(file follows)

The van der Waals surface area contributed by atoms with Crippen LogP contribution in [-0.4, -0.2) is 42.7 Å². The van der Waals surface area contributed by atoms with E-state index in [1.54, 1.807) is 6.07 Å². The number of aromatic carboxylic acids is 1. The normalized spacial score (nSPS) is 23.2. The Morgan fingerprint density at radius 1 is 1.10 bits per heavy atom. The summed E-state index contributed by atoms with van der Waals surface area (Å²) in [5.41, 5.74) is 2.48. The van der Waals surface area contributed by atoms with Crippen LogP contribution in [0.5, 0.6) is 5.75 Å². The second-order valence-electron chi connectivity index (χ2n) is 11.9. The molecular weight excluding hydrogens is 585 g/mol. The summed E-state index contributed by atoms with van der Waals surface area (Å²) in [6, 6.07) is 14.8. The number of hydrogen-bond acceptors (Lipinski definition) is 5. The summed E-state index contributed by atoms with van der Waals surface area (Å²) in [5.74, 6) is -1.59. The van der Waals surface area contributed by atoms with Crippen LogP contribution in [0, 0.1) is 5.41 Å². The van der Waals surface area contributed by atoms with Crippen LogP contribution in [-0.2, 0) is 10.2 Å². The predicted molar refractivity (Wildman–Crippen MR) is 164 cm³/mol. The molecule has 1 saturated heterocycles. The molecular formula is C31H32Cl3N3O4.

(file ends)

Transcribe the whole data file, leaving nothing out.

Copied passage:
The van der Waals surface area contributed by atoms with Crippen LogP contribution in [-0.4, -0.2) is 42.7 Å². The van der Waals surface area contributed by atoms with E-state index in [1.54, 1.807) is 6.07 Å². The number of aromatic carboxylic acids is 1. The normalized spacial score (nSPS) is 23.2. The Morgan fingerprint density at radius 1 is 1.10 bits per heavy atom. The summed E-state index contributed by atoms with van der Waals surface area (Å²) in [5.41, 5.74) is 2.48. The van der Waals surface area contributed by atoms with Crippen LogP contribution in [0.5, 0.6) is 5.75 Å². The second-order valence-electron chi connectivity index (χ2n) is 11.9. The molecular weight excluding hydrogens is 585 g/mol. The summed E-state index contributed by atoms with van der Waals surface area (Å²) in [6, 6.07) is 14.8. The number of hydrogen-bond acceptors (Lipinski definition) is 5. The summed E-state index contributed by atoms with van der Waals surface area (Å²) in [5.74, 6) is -1.59. The van der Waals surface area contributed by atoms with Crippen LogP contribution in [0, 0.1) is 5.41 Å². The van der Waals surface area contributed by atoms with Crippen LogP contribution in [-0.2, 0) is 10.2 Å². The predicted molar refractivity (Wildman–Crippen MR) is 164 cm³/mol. The molecule has 1 saturated heterocycles. The molecular formula is C31H32Cl3N3O4.